17. Serve immediately, or refrigerate until serving time.IMG_0422

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I ❤️ Churros

I know cinco de Mayo isn’t really much of a holiday in Mexico. I know it’s just turned in to another day for Americans to drink in excess, but as with most holidays, instead, I see it as an excuse to make something tasty.

I think you would be hard pressed to find too many people that don’t like churros. Fried piece of dough, warm, covered in cinnamon sugar? Sign me up. I know one of my favorite snacks at Disneyland are their famous churros, and if I spot some on the menu in a restaurant, there’s a good chance I’ll order them.

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Churros may seem intimidating, but they’re really not that hard. If you’ve ever made choux before, like cream Puffs or eclairs, you can make these, as they use the same dough. You can make these as regular sticks, pipe them in to fun shapes, or make some over the top ice cream sandwiches.

You can fry these in a deep frier, or any kind of wide, deep pot, but a Dutch oven does work best. You have a lot of space, and it holds heat well, which helps for consistent frying. I also can recommend using a digital thermometer enough. I love this one from polder. I use it for roasting meats, making candy, and with deep frying, it’s easier to watch the temperature, and make adjustments to raise or lower the temperature of the oil.

While churros are best fresh, you can also fry the doug ahead of time, then warm them in the oven before tossing the churros in the sugar mixture.

Churros

Ingredients

  • 1 1/2 c milk
  • 6 oz butter
  • 3/4 tsp vanilla
  • 3/4 tsp salt
  • 1 1/2 tsp sugar
  • 1 3/4 c + 2 tbsp flour
  • 6 eggs
  • 3/4 c sugar
  • 1 T cinnamon
  • Ice cream (optional)IMG_0383
  1. In a Dutch oven, heat 1 quart of vegetable oil over medium heat until it reaches 330 degrees.IMG_0392
  2. In a large sauce pan, over medium heat , bring the milk, butter, vanilla, first amount of sugar and salt to a boil.IMG_0382
  3. Once the mixture comes to a boil, mix in the flour, little by little, moving quickly. The dough will come together in a ball.IMG_0381
  4. Continue cooking the mixture, until the dough leaves a thin film on the bottom of the pan.IMG_0380
  5. Transfer dough in to a stand mixer fitted with a paddle.IMG_0379
  6. Running the miser on medium/low, slowly add the eggs, one by one, waiting until the egg is completely incorporated before adding the next one.IMG_0378
  7. Once all the eggs are added, mix until the dough comes together and is glossy.IMG_0376
  8. Place dough in a piping bag fitted with a medium/large star tip.
  9. Mix together the second amount of sugar and the cinnamon in a medium bowl. Set aside.
  10. If you’re making shapes like circles or hearts, pipe these shapes on parchment, before frying. You can also use this meathod for the more traditional stick shapes, for more consistent pieces. When frying the dough, place most of the paper in the oil, dough side down, until it comes off the paper, being careful not to touch the hot oil.IMG_0373IMG_0371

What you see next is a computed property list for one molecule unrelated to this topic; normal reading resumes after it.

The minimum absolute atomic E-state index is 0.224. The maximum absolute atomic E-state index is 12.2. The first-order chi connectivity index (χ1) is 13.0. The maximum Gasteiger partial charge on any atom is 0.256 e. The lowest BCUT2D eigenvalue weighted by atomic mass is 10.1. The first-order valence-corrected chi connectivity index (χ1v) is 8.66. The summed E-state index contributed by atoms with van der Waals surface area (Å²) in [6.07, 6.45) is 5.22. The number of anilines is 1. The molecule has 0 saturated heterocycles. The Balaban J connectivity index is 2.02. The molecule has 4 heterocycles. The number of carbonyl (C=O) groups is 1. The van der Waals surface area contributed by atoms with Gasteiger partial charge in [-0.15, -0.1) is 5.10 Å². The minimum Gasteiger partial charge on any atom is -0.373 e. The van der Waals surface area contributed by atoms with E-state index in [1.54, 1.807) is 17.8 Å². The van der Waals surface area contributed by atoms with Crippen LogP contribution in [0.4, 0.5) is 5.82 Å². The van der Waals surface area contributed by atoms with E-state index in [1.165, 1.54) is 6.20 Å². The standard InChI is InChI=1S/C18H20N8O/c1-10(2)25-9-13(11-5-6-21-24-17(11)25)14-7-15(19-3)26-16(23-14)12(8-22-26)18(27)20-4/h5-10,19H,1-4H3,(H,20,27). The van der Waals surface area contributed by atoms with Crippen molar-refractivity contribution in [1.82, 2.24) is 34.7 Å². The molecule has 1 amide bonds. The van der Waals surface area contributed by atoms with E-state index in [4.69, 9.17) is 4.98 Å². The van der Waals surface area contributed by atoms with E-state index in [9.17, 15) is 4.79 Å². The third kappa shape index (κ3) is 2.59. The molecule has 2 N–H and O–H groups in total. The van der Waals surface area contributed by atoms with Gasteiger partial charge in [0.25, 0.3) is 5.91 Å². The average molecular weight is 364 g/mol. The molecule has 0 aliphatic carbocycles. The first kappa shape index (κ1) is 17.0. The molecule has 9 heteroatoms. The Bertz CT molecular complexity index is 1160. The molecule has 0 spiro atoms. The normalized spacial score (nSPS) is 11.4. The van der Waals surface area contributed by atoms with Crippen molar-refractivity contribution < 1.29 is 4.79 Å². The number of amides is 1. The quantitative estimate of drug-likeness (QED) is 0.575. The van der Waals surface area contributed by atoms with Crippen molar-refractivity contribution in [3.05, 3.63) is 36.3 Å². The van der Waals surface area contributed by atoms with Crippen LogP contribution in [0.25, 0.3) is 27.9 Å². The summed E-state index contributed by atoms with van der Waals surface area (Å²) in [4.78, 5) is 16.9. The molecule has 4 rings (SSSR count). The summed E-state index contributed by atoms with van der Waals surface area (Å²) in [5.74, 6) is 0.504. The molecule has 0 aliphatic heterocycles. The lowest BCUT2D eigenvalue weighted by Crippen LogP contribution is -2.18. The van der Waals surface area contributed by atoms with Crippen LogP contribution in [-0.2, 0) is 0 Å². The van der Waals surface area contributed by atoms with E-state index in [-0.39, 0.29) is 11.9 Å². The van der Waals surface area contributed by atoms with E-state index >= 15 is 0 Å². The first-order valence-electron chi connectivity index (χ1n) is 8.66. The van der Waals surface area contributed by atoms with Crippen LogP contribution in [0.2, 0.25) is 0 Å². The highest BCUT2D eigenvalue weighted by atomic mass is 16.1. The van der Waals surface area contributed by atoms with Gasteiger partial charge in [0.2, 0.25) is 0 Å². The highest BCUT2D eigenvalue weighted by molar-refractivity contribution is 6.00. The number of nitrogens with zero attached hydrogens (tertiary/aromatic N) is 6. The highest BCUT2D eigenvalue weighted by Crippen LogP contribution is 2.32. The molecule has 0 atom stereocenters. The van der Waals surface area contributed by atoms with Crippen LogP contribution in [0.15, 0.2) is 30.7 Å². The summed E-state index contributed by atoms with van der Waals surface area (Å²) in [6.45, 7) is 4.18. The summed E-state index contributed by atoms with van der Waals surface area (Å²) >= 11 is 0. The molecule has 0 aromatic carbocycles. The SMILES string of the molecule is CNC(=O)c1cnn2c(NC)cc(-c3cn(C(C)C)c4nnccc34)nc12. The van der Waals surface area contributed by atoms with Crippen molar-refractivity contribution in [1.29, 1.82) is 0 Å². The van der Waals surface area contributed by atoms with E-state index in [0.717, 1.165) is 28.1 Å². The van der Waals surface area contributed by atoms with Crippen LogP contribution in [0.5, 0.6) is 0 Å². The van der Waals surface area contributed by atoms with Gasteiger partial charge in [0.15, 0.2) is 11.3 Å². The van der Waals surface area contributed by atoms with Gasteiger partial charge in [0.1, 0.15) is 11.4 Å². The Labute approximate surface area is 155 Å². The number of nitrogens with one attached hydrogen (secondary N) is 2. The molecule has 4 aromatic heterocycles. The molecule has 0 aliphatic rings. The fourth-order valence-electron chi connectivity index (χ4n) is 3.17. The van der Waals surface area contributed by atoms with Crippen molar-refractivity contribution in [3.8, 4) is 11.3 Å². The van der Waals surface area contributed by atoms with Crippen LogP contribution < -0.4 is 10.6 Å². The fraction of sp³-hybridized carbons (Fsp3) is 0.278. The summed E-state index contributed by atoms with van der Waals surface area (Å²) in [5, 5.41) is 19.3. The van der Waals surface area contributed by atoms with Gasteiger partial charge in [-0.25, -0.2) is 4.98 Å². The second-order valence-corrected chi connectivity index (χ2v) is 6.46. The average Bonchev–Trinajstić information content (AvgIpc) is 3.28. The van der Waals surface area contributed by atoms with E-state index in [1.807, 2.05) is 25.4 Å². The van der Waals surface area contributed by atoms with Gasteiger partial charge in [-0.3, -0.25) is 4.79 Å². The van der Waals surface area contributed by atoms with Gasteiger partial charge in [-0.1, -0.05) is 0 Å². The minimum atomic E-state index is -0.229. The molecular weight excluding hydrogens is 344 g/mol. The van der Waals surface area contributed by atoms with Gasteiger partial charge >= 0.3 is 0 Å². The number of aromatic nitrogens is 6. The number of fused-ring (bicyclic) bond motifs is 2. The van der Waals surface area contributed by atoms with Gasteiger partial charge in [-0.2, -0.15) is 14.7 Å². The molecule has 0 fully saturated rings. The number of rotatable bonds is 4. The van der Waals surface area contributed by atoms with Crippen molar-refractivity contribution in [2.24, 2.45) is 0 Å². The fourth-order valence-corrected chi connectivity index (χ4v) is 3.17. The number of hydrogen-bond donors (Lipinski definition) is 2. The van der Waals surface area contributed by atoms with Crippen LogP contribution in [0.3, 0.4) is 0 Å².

11. When the oil is up to temp, pipe the dough in 3 to 4 inch long pieces, straight in to the oil, using your finger to separate the end of the dough from the tip.IMG_0366IMG_0365
  12. Fry until dark golden brown, flipping the churros once one side has browned.IMG_0370
  13. Once the churros are done, place them on a wire rack, and let cool for 5 I minutes.IMG_0364IMG_0369
  14. Toss the slightly cooled churros in the cinnamon sugar mixture. Eat warm.IMG_0391IMG_0368
  15. If you’re making ice cream sandwiches, let the churro rounds cool completely before placing a scoop of ice cream on one churro and sandwiching it with the other.IMG_0386

Spring Carrot Pots

Even as an adult I have a soft spot for the ever popular cup of dirt. I know their generally geared towards kids, but who doesn’t like chocolate pudding and cookies?

As I mentioned in my Robins Egg Cake with Filo Nests post, I love the spring, and I get really inspired by spring and Easter, and cups of dirt seemed like a great base for a cute Easter dessert. Wanting to up the cuteness quotient, I wanted to make carrots you could pull out of the dirt and eat, and because no one wants a real carrot in their pudding, I went with peanut butter carrots. The carrots are great on their own too, you can set out a plate of them with other Easter candy, or stick a few in a basket.

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The base is my favorite chocolate pudding recipe. It’s thick and rich, but if you want something a little sweeter sub milk chocolate for the dark chocolate. For the cookies, I used extra chocolate cookie dough, but you can just as easily use nabisco famous wafers, or Oreos.

Ingredients

Chocolate Pudding

  • 2/3 cup sugar
  • 1/3 cup unsweetened Dutch-process cocoa
  • 1/4 cup cornstarch
  • 3/4 teaspoon salt
  • 2 cups whole milk
  • 1/2 cup half and half
  • 4 egg yolks
  • 2 tablespoons unsalted butter
  • 1 teaspoon pure vanilla
  • 4 ounces bittersweet chocolate, choppedIMG_0341
  1. Whisk together the sugar, cocoa powder, cornstarch and salt in a medium sauce pan. Whisk in the milk, and half and half.IMG_0343
  2. Place yolks in a medium bowl.
  3. Heat the milk mixture over medium heat, stirring occasionally until hot, but not boiling.
  4. Temper milk mixture in to yolks, and return to the pan.IMG_0342
  5. Cook, stirring constantly, until thickened and bubbling.IMG_0344
  6. Remove from heat and mix in butter, vanilla and chocolate, until incorporated.
  7. Strain into a clean bowl. Press plastic wrap to the surface, then refrigerate until cold, about 3 hours.IMG_0345

 

Peanut Butter Carrots

  • 3/4 cup Creamy Peanut Butter
  • 1/4 cup butter, room temp
  • 1/2 teaspoon vanilla
  • 1/2 teaspoon salt
  • 1 1/2 cups powdered sugar, or as needed
  • 1 package orange Wilton candy melts
  • Green frill toothpicks or Easter basket grass (see notes below)